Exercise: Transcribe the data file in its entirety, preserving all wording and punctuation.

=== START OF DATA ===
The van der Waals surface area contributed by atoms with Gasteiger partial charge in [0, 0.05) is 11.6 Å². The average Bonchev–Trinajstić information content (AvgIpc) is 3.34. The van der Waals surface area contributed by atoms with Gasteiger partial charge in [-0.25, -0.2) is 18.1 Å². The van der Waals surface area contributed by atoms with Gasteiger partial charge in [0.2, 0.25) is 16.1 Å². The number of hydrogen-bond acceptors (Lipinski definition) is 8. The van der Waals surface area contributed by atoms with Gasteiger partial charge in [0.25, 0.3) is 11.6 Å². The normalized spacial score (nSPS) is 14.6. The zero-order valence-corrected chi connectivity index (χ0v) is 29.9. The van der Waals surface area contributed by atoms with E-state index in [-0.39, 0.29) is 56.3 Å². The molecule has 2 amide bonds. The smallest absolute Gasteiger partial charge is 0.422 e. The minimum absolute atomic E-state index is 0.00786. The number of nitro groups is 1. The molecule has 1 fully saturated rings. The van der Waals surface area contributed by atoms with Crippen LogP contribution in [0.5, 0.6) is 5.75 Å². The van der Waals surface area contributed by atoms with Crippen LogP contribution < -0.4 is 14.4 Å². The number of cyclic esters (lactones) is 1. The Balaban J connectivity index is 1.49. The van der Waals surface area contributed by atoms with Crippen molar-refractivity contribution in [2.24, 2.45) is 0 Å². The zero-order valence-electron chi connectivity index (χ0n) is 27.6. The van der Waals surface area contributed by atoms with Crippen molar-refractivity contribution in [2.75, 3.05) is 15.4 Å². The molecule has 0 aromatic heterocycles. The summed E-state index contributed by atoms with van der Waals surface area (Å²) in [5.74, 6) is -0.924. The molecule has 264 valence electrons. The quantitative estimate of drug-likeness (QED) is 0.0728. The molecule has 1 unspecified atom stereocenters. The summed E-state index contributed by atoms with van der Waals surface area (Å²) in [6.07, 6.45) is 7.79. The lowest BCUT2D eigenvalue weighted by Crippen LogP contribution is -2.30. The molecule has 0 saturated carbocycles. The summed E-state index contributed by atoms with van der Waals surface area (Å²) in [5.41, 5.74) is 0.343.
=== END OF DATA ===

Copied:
The van der Waals surface area contributed by atoms with Gasteiger partial charge in [0, 0.05) is 11.6 Å². The average Bonchev–Trinajstić information content (AvgIpc) is 3.34. The van der Waals surface area contributed by atoms with Gasteiger partial charge in [-0.25, -0.2) is 18.1 Å². The van der Waals surface area contributed by atoms with Gasteiger partial charge in [0.2, 0.25) is 16.1 Å². The number of hydrogen-bond acceptors (Lipinski definition) is 8. The van der Waals surface area contributed by atoms with Gasteiger partial charge in [0.25, 0.3) is 11.6 Å². The normalized spacial score (nSPS) is 14.6. The zero-order valence-corrected chi connectivity index (χ0v) is 29.9. The van der Waals surface area contributed by atoms with E-state index in [-0.39, 0.29) is 56.3 Å². The molecule has 2 amide bonds. The smallest absolute Gasteiger partial charge is 0.422 e. The minimum absolute atomic E-state index is 0.00786. The number of nitro groups is 1. The molecule has 1 fully saturated rings. The van der Waals surface area contributed by atoms with Crippen LogP contribution in [0.5, 0.6) is 5.75 Å². The van der Waals surface area contributed by atoms with Crippen LogP contribution < -0.4 is 14.4 Å². The number of cyclic esters (lactones) is 1. The Balaban J connectivity index is 1.49. The van der Waals surface area contributed by atoms with Crippen molar-refractivity contribution in [2.24, 2.45) is 0 Å². The zero-order valence-electron chi connectivity index (χ0n) is 27.6. The van der Waals surface area contributed by atoms with Crippen molar-refractivity contribution in [2.75, 3.05) is 15.4 Å². The molecule has 0 aromatic heterocycles. The summed E-state index contributed by atoms with van der Waals surface area (Å²) in [5.74, 6) is -0.924. The molecule has 264 valence electrons. The quantitative estimate of drug-likeness (QED) is 0.0728. The molecule has 1 unspecified atom stereocenters. The summed E-state index contributed by atoms with van der Waals surface area (Å²) in [6.07, 6.45) is 7.79. The lowest BCUT2D eigenvalue weighted by Crippen LogP contribution is -2.30. The molecule has 0 saturated carbocycles. The summed E-state index contributed by atoms with van der Waals surface area (Å²) in [5.41, 5.74) is 0.343.